The culprit for the failing aftermarket back-up camera in my truck was the solderless quick-connectors I used (per the recommendation of the camera manufacturer) to wire the camera to power.

This was so much not a surprise that I didn’t even bother to do any troubleshooting to pinpoint the culprit. I simply removed the solderless connectors, cut and stripped the wires in question, twisted them together, soldered them, and taped them.

Then I started my truck and put it into reverse. Bam! Fixed.

This has been consistent with the (crap) performance of virtually every solderless quick-connector I have tried in the past forty years, which is why I felt so confident attempting this repair without further troubleshooting. For some reason, I was willing to give them a try again when I installed that camera. Lesson learned: never again.

A soldered connection firmly and securely bonds two connectors together at the atomic level. Assuming copper wires, the molten solder actually partially dissolves the surface of the copper conductors before it solidifies, resulting in one seamless conductor (transitioning from copper to solder back to copper) that is virtually immune from oxidation or vibration induced failure. Nothing else even remotely comes close to this reliability, except a seamless connector with no splices whatsoever.

I am convinced that the only reason quick-connectors exist is: a) manufacturers who want to cut corners on their assembly lines in order to pad their profits, or b) people, usually do-it-yourselfers, who don’t know how do solder and who are unwilling to learn how.

The Key to Printing 19th Century Modern Serif Fonts

Use the highest resolution you can. Do not trust the defaults at a print shop to be reasonable. Do not trust the defaults for your software’s PDF generator to be reasonable.

Both defaults might well be reasonable for most of the fonts popular with contemporary tastes in typography, but the fonts popular in the 19th century were crafted in part to show off how the ink and paper technology of the day had progressed to the point where the fine details they employ were possible.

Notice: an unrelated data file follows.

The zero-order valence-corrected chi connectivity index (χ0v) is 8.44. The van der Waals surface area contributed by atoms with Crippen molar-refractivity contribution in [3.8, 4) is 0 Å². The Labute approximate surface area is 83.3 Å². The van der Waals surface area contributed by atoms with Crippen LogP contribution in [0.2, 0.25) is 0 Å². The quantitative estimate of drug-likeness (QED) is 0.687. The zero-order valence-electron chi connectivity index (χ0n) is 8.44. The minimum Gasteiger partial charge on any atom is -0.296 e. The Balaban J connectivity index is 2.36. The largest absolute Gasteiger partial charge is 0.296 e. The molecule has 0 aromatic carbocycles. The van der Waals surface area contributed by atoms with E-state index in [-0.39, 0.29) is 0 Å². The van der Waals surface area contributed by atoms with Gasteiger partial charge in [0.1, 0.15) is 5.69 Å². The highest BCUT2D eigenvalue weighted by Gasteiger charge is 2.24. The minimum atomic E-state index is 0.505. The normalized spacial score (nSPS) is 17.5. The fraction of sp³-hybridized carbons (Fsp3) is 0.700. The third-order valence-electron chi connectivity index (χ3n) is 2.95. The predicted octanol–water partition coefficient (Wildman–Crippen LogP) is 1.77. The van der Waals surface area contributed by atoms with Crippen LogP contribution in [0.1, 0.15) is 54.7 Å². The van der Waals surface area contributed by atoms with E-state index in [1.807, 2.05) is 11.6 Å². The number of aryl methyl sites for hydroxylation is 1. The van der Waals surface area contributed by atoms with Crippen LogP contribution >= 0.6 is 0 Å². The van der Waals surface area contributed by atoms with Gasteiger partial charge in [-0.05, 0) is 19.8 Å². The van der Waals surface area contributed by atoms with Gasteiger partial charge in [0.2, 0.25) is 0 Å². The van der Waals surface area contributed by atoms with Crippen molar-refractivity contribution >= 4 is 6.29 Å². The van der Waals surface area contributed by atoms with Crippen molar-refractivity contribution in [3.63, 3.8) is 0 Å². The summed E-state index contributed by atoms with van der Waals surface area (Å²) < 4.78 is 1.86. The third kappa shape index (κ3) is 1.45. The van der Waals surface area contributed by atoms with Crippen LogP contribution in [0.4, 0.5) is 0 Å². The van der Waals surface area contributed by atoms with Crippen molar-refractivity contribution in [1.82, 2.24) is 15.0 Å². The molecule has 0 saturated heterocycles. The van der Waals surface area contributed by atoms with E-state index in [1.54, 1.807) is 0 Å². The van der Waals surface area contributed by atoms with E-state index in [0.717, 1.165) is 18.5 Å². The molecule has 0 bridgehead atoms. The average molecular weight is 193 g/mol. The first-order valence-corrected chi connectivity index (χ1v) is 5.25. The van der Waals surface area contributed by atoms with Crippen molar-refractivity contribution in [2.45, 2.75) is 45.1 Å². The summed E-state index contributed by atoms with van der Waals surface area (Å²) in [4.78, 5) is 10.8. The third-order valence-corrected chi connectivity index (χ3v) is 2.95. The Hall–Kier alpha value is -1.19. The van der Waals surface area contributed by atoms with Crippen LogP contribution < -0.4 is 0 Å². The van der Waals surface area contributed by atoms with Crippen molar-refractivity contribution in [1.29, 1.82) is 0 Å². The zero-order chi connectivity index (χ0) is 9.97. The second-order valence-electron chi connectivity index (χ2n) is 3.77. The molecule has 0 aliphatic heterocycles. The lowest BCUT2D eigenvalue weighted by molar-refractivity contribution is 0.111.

I found that when using Monotype Modern, the thin parts of the strokes showed up so poorly with 10 point body text at the default printer resolution, that the readability of the resulting text was seriously compromised. This might be part of the reason why such fonts have a bad reputation for readability: modern print technology can fail them.

Do everything at the highest resolution possible. An output of 1200 DPI is the bare minimum, with 2400 DPI being better (letterpress printing with hot type had an effective resolution of around 2000 DPI). By “1200 DPI” I mean 1200 DPI in both axes, on a black and white printer. (Color printing uses clusters of 4 dots, and printer makers use weasel wording to flatter their products, so a “2400 DPI” color printer has only the resolution of  600 DPI black-and-white one.)

Using the highest resolution the printer can print should not typically cost more; most shops charge the same per-page fee whether you tell their laser printer to print at a degraded resolution or its best resolution. If you can’t even get 1200 DPI, take your business elsewhere; the shop you are using has substandard technology.

There Is No Shortage of High-Tech Workers

There is a shortage of decency in the high-tech industry.